When a pandemic breaks out, disease circles the globe, often leaping from species to species. Now scientists think they can forecast where deadly viruses will strike next, using a new tool that predicts genetic mutation.
Supramap doesn't just track the spread of viruses - it tracks how the viruses are mutating as they jump into new hosts and encounter new medicines. Using Supramap, scientists might be able to stay ahead of the virus mutation curve and figure out when to switch medicines as the microbes adapt and develop resistance.
The American Museum of Natural History" reports on Supramap:
"This tool has a lot of predictive power," says Ward Wheeler, curator in the Division of Invertebrate Zoology at the Museum. "If the movement of a pathogen is related to bird flyways, for example, and those routes are shifting because of something like climate change, we can predict where the disease might logically emerge next."
Operating on parallel programming on high-performance computing systems at Ohio State University and the Ohio Supercomputer Center, Supramap allows any user to input raw genetic sequences of a pathogen's strains and build an evolutionary tree based on mutations. The branches are projected onto the globe with pop-up windows to show how strains mutate over space and time and infect new hosts.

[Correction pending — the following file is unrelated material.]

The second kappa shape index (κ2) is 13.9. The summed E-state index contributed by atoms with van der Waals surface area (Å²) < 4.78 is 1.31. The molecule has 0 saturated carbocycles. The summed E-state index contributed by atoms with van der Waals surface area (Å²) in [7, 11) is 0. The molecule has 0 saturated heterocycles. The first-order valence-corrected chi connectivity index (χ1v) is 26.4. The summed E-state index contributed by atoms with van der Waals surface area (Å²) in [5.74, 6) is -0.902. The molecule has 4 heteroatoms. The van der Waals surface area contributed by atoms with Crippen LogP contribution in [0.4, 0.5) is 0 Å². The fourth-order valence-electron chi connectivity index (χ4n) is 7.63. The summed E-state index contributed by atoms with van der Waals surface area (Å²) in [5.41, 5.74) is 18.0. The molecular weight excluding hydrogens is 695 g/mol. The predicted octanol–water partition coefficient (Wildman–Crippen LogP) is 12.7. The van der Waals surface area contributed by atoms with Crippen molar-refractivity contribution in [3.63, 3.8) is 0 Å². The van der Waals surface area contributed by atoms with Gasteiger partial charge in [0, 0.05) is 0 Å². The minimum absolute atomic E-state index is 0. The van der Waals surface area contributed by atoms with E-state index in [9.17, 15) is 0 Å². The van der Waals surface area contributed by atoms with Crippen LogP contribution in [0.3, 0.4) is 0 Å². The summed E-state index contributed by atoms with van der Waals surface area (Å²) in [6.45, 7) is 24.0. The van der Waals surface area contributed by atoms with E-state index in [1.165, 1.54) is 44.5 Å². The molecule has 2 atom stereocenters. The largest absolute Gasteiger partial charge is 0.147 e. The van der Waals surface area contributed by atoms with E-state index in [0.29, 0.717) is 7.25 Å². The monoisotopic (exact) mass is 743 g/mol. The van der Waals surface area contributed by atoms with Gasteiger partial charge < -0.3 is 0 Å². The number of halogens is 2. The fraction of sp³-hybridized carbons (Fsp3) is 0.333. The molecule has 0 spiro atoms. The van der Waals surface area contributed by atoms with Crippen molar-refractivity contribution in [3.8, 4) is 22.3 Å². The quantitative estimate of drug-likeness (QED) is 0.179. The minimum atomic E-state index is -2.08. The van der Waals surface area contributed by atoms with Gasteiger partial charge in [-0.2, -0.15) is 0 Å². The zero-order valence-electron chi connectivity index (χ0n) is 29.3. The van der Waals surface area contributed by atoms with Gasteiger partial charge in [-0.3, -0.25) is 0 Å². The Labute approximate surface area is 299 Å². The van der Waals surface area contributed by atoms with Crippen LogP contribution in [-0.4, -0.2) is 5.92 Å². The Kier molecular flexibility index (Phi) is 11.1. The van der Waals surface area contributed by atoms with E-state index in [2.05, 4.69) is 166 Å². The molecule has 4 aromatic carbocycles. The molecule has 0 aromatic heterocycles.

During an earlier phase in Supramap's development, one of the researchers working on it explained how it works:
This week, a paper about Supramap was published in Cladistics. The ability to predict how a virus will mutate over time could be the first step in coming up with a method to stop pandemics in their tracks - or at least, to mitigate the harm they cause by distributing medicines as effectively as possible.
Learn more about Supramap here, and start using it!